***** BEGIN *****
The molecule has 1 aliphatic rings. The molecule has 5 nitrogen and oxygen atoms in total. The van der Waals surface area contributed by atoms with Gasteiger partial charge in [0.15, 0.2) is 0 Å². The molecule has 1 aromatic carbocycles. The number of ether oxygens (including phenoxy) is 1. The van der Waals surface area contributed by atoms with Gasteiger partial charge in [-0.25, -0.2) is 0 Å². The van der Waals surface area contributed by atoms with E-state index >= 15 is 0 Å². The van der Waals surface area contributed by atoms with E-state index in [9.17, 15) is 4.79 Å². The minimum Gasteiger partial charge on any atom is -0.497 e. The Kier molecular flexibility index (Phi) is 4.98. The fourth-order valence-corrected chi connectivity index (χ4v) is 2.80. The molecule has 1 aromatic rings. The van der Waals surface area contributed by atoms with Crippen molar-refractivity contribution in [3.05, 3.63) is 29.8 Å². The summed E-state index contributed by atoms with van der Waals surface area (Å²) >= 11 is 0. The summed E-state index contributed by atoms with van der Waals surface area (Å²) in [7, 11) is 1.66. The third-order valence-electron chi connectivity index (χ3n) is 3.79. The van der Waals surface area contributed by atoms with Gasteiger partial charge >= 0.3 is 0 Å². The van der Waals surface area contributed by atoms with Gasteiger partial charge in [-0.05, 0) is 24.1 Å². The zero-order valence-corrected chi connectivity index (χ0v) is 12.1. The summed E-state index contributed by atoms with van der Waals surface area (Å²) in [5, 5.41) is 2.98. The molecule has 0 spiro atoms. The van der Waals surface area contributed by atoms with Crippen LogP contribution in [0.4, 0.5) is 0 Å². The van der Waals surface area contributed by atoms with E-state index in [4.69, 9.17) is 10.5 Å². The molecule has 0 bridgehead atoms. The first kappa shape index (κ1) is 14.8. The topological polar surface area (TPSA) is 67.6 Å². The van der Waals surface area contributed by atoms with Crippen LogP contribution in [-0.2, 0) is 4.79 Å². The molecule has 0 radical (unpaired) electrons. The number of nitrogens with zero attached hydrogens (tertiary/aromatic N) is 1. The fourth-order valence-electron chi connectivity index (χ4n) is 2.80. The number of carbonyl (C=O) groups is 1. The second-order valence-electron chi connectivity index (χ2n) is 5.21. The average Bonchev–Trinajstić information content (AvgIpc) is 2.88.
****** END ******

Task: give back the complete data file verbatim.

The molecule has 1 aliphatic rings. The molecule has 5 nitrogen and oxygen atoms in total. The van der Waals surface area contributed by atoms with Gasteiger partial charge in [0.15, 0.2) is 0 Å². The molecule has 1 aromatic carbocycles. The number of ether oxygens (including phenoxy) is 1. The van der Waals surface area contributed by atoms with Gasteiger partial charge in [-0.25, -0.2) is 0 Å². The van der Waals surface area contributed by atoms with E-state index >= 15 is 0 Å². The van der Waals surface area contributed by atoms with E-state index in [9.17, 15) is 4.79 Å². The minimum Gasteiger partial charge on any atom is -0.497 e. The Kier molecular flexibility index (Phi) is 4.98. The fourth-order valence-corrected chi connectivity index (χ4v) is 2.80. The molecule has 1 aromatic rings. The van der Waals surface area contributed by atoms with Crippen molar-refractivity contribution in [3.05, 3.63) is 29.8 Å². The summed E-state index contributed by atoms with van der Waals surface area (Å²) >= 11 is 0. The summed E-state index contributed by atoms with van der Waals surface area (Å²) in [7, 11) is 1.66. The third-order valence-electron chi connectivity index (χ3n) is 3.79. The van der Waals surface area contributed by atoms with Gasteiger partial charge >= 0.3 is 0 Å². The van der Waals surface area contributed by atoms with Gasteiger partial charge in [-0.05, 0) is 24.1 Å². The zero-order valence-corrected chi connectivity index (χ0v) is 12.1. The summed E-state index contributed by atoms with van der Waals surface area (Å²) in [5, 5.41) is 2.98. The molecule has 0 spiro atoms. The van der Waals surface area contributed by atoms with Crippen LogP contribution in [0.4, 0.5) is 0 Å². The van der Waals surface area contributed by atoms with E-state index in [4.69, 9.17) is 10.5 Å². The molecule has 0 bridgehead atoms. The first kappa shape index (κ1) is 14.8. The topological polar surface area (TPSA) is 67.6 Å². The van der Waals surface area contributed by atoms with Crippen LogP contribution in [-0.2, 0) is 4.79 Å². The molecule has 0 radical (unpaired) electrons. The number of nitrogens with zero attached hydrogens (tertiary/aromatic N) is 1. The fourth-order valence-electron chi connectivity index (χ4n) is 2.80. The number of carbonyl (C=O) groups is 1. The second-order valence-electron chi connectivity index (χ2n) is 5.21. The average Bonchev–Trinajstić information content (AvgIpc) is 2.88.